They have quintessentially shown the difference between thinking and doing. An American will think of how to create, and therefore create an un-impenetrable i-phone body and software, afterwards taking the assembly process of doing, to China and or Europe, thereby blinding the gullible African to the reality of subtle American Ingenuity. Of course we may not have every African engaging in creative thinking but the problem is we are largely inclined to do than to think. We need to start thinking creatively. That is the essence of my call.
To liken it to a fable, an American would rather take nine hours sharpening the axe so as to cut the tree in one hour than to take one hour sharpening the axe so as to cut the tree in nine hours. This temperament to endure and sustain formidable, fruitful thinking is the only asset the United States of America citizenry have more of than any other nation except Israel. All the other materialistic things such as gold, oil, coal, timber are in Africa, just as they are in the USA.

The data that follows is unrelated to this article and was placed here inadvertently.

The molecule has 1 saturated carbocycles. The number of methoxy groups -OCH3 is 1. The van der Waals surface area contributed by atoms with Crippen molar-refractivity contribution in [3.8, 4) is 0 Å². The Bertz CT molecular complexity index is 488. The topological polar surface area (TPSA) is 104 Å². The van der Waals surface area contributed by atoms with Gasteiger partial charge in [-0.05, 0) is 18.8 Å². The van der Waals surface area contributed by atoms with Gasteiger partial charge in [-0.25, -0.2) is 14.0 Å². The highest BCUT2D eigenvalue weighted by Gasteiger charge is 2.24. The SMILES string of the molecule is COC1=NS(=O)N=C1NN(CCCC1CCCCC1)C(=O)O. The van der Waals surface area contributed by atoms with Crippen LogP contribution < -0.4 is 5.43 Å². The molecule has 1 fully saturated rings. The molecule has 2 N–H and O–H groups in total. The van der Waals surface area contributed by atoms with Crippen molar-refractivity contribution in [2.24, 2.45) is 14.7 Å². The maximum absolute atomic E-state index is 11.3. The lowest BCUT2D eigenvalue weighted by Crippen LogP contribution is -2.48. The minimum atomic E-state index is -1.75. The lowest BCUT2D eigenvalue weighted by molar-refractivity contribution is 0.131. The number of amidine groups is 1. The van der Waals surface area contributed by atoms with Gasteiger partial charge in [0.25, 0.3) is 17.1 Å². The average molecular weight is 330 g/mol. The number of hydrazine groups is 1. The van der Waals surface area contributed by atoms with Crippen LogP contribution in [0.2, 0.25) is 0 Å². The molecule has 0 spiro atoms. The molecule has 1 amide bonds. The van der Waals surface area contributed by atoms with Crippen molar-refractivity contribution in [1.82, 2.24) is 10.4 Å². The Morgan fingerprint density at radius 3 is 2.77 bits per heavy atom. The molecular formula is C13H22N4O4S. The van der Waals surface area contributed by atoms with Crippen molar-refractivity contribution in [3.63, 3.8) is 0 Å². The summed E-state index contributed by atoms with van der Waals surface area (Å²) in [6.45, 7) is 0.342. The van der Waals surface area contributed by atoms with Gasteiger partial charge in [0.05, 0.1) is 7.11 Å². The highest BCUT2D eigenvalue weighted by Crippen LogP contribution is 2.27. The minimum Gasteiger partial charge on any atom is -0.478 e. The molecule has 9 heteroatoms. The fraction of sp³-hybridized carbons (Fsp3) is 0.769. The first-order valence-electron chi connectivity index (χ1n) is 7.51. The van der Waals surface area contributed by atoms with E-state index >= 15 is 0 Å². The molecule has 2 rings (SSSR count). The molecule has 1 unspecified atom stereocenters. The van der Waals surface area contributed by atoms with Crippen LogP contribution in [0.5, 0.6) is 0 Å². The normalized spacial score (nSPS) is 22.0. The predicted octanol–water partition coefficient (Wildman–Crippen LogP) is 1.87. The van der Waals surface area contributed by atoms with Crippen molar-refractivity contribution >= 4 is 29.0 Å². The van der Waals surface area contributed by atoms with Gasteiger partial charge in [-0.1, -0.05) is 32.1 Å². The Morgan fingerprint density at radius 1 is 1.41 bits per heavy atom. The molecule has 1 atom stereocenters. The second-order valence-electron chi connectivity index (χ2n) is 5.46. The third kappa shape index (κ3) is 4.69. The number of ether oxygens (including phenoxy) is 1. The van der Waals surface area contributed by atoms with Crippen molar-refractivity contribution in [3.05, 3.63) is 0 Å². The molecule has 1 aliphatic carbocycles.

I know there is a right argument that America is a gadfly, pervasive imperialistic nation, but I would counter-argue that instead of us Africans succumbing to such fear-laden, quasi-superiority, we should be inspired and motivated by it to use our education institutions to nurture unbiased, morally upright pan-African thinkers, who are able to counter this feared-for-nothing imperialism, in a cunning and smart way (after all that is what thinkers do), so that we escape the throes of the predicament I talked about. It is more or less like how the fire benefits from the wind’s movement.
So, dear Africans, let us be an inextinguishable fire that benefits from the wind of imperialism but not a candle that gets blown off by it. You might want to join me in the realm of thinkers. Go Africa!